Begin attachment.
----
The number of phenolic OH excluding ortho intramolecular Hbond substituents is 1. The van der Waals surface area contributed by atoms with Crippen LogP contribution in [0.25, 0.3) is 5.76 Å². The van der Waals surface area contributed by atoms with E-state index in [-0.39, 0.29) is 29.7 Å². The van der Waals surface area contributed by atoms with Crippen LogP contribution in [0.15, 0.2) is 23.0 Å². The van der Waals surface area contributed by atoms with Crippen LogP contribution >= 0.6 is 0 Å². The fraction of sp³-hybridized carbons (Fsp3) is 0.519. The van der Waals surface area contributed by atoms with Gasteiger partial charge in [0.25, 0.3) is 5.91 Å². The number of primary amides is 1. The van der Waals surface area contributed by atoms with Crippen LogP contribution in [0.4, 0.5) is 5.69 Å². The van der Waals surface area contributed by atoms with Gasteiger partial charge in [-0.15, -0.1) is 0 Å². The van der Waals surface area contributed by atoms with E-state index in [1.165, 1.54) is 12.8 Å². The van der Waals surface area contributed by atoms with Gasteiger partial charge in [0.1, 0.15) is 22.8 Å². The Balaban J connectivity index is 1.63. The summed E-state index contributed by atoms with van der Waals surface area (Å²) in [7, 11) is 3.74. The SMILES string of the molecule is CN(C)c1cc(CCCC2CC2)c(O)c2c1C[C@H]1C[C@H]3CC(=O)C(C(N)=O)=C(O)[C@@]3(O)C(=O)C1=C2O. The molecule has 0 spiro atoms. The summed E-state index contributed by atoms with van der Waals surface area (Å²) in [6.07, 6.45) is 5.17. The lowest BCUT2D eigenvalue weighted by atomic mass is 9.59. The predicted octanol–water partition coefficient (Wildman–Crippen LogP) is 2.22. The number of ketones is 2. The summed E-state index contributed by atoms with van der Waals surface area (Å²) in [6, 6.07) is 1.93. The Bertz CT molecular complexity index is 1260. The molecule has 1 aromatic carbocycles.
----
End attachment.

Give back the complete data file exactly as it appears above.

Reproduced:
The number of phenolic OH excluding ortho intramolecular Hbond substituents is 1. The van der Waals surface area contributed by atoms with Crippen LogP contribution in [0.25, 0.3) is 5.76 Å². The van der Waals surface area contributed by atoms with E-state index in [-0.39, 0.29) is 29.7 Å². The van der Waals surface area contributed by atoms with Crippen LogP contribution in [0.15, 0.2) is 23.0 Å². The van der Waals surface area contributed by atoms with Crippen LogP contribution >= 0.6 is 0 Å². The fraction of sp³-hybridized carbons (Fsp3) is 0.519. The van der Waals surface area contributed by atoms with Gasteiger partial charge in [0.25, 0.3) is 5.91 Å². The number of primary amides is 1. The van der Waals surface area contributed by atoms with Crippen LogP contribution in [0.4, 0.5) is 5.69 Å². The van der Waals surface area contributed by atoms with Gasteiger partial charge in [-0.15, -0.1) is 0 Å². The van der Waals surface area contributed by atoms with E-state index in [1.165, 1.54) is 12.8 Å². The van der Waals surface area contributed by atoms with Gasteiger partial charge in [0.1, 0.15) is 22.8 Å². The Balaban J connectivity index is 1.63. The summed E-state index contributed by atoms with van der Waals surface area (Å²) in [7, 11) is 3.74. The SMILES string of the molecule is CN(C)c1cc(CCCC2CC2)c(O)c2c1C[C@H]1C[C@H]3CC(=O)C(C(N)=O)=C(O)[C@@]3(O)C(=O)C1=C2O. The molecule has 0 spiro atoms. The summed E-state index contributed by atoms with van der Waals surface area (Å²) in [6.07, 6.45) is 5.17. The lowest BCUT2D eigenvalue weighted by atomic mass is 9.59. The predicted octanol–water partition coefficient (Wildman–Crippen LogP) is 2.22. The number of ketones is 2. The summed E-state index contributed by atoms with van der Waals surface area (Å²) in [6, 6.07) is 1.93. The Bertz CT molecular complexity index is 1260. The molecule has 1 aromatic carbocycles.